Debra Granik's Winter's Bone is in a category of its own. Daniel Woodrell, who wrote the novel from which the film's screenplay is adapted, coined the term "country noir" to describe his genre of crime novels, which take place in isolated regions of the Ozark Mountains in Missouri. But I think Winter's Bone is more suitably seen as a fantasy adventure tale, with the major distinction that the film's landscape is not an imaginary world of vampires and orcish humanoids but a gritty reality unknown to most of us, a rural subculture of meth-addled monsters who live off the radar. Jennifer Lawrence, as the film's heroine Ree Dolly, does not wield a sword or possess telepathic abilities; her superpowers are honesty, determination, and a strong desire to hold onto her humanity as she journeys from a cold, bleak world into a darker, more terrifying underworld and then back to the surface.
Lawrence is convincing as Ree, a seventeen-year-old farm girl who has been forced to care for her younger siblings, nine-year-old Sonny (Isaiah Stone) and five-year-old Ashlee (Ashlee Thompson), after her mother loses her mind and her father Jessup, an infamous methamphetamine manufacturer, disappears. Ree, technically still a child, shows signs of wishing she could be free of the unwanted responsibilities of raising two children (and an incapacitated mother) and running a financially strapped household. But if she ever considers abandoning her life to chase after a better dream, she never shows it. Her commitment to keeping the kids safe, well-fed, and as happy as possible remains strong, even as she passes the point of desperation. When a drug dealing, duplicitous cousin, a small-time criminal ringleader, makes Ree an offer to purchase the boy and "raise him up," she responds with outrage even as she secretly wonders if an immoral life of crime and addiction might be preferable to a freezing death from starvation. Instead of taking easy paths, Ree struggles by with support from her neighbor Sonya (Shelley Waggener), a stern but compassionate mother figure, and her only friend Gail (Lauren Sweetser), a teenage mother and wife. They offer Ree all they can afford, but in a world of far-reaching poverty, that assistance isn't much.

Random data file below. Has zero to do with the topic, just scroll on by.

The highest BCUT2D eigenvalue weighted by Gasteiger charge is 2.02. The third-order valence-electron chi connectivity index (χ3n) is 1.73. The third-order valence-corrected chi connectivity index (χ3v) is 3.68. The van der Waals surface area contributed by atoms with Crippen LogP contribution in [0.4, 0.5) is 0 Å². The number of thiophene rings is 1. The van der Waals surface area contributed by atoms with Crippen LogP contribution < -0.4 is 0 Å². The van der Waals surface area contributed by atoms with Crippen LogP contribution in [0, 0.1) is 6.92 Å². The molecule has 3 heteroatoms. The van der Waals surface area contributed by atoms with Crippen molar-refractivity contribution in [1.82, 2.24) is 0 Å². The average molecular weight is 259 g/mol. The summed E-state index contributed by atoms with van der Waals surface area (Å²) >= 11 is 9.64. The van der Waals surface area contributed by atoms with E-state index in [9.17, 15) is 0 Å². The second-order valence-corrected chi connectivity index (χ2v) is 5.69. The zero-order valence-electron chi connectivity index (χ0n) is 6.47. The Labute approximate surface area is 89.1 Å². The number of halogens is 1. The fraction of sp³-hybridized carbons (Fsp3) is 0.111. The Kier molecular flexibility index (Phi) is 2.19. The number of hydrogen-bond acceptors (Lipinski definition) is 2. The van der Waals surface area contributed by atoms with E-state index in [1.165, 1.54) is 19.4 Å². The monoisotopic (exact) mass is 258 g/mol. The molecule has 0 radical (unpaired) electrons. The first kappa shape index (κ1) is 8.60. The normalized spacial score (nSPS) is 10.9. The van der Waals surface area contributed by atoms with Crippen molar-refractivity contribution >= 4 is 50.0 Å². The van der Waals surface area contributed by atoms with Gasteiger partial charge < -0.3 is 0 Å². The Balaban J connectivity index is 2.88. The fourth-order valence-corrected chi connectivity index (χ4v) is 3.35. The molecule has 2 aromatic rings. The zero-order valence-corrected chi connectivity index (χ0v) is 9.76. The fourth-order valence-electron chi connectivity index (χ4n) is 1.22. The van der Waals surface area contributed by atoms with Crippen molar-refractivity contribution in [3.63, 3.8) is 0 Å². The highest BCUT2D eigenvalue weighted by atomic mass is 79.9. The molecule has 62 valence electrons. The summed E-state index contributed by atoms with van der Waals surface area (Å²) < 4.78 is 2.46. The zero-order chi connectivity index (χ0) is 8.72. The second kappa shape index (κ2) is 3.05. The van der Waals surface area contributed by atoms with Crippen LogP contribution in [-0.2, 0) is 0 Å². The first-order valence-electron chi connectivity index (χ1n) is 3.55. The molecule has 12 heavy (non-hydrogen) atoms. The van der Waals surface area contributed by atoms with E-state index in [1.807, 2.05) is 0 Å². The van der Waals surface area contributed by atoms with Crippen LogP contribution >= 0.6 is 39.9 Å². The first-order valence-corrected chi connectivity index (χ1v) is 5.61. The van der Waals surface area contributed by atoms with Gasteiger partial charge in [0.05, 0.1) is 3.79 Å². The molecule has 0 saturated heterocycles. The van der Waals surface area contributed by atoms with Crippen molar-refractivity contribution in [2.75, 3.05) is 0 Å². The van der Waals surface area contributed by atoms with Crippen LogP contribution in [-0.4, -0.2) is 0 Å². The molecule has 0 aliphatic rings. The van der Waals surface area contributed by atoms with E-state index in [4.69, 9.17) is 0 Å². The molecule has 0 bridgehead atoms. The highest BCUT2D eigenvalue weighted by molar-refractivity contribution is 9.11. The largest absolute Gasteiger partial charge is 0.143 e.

When the local sheriff (Garret Dillahunt), a young man disliked, untrusted, and nearly powerless in an outskirt community that puts more faith in family ties, militias, and the right to bear arms than they do in the local law enforcement, arrives with news that if father Jessup does not show for his court date in one week the house and the land will be taken as forfeited bond, leaving the family homeless, Ree embarks on an epic quest to discover the whereabouts of her derelict father.
This quest takes her to increasingly strange realms as she encounters colorful outlaws with names like Teardrop (John Hawkes), her hardened but helpful rogue uncle, a dilapidated compound of smoking trailers and lean-tos gated by chicken wire and possessing its own primitive surveillance system, the charred ruins of a burned down meth lab, a noisy cattle auction, smoky bars, and a horrifying excursion to uncover the secrets that lie in the middle of nowhere. In the process she is lied to, threatened, beaten, and left in the cold. A few times her life comes dangerously close to ending. She has no weapons and she can hardly fight back, but sincere words, a stony expression, and her determination to care for her siblings keeps her one step above disaster.
I don't know whether to praise Granik, Woodrell, co-screenwriter Anne Rosellini, or maybe even the actors for the dialogue, but what these characters say is fresh, interesting, and always rings true. The film shines with authenticity. I've never been to the grimy world Winter's Bone depicts, but I don't for a moment doubt that it exists precisely as Granik, cinematographer Michael McDonough, and production designer Mark White have presented it. What we see tantalizingly hints at a vast universe of traditions, crimes, rules, and villains. We never see Jessup, but we receive a full, complex portrait of his many roles as a charmer, a talented musician, a disastrous family man, a trusted scientist, and a coward. We barely see Blond Milton (William White), the portly, gray-bearded kingpin of the film's criminal universe, but his brief presence resonates with frightening power.
The actors, some of whom were actual impoverished Missourians, ring true at every turn, with an especially memorable performance from Dale Dickey as Merab, a burned-out matriarch of the clan barely retaining the last shreds of her humanity. Merab abides by the clan's animalistic rules even as her face betrays tiny inklings of compassion. Degradation and filth have pushed her far past the boundaries of normal human thinking and behavior, yet a scene in which she wordlessly puts her coat around a terrified Ree is one of the most touching moments in the film.
Winter's Bone is a unique adventure, a journey into a nightmarish alternate reality. Though bleak, the movie is illuminated by the presence of Jennifer Lawrence as Ree Dolly, a role model who despite innumerable obstacles remains stronger, kinder, and more optimistic than most of us can ever manage. Winter's Bone is a story about never giving up, and so far it is one of the best films to be released this year.
Winter's Bone (2010)
d: Debra Granik w: Debra Granik, Anne Rosellini
(Jennifer Lawrence, John Hawkes, Dale Dickey)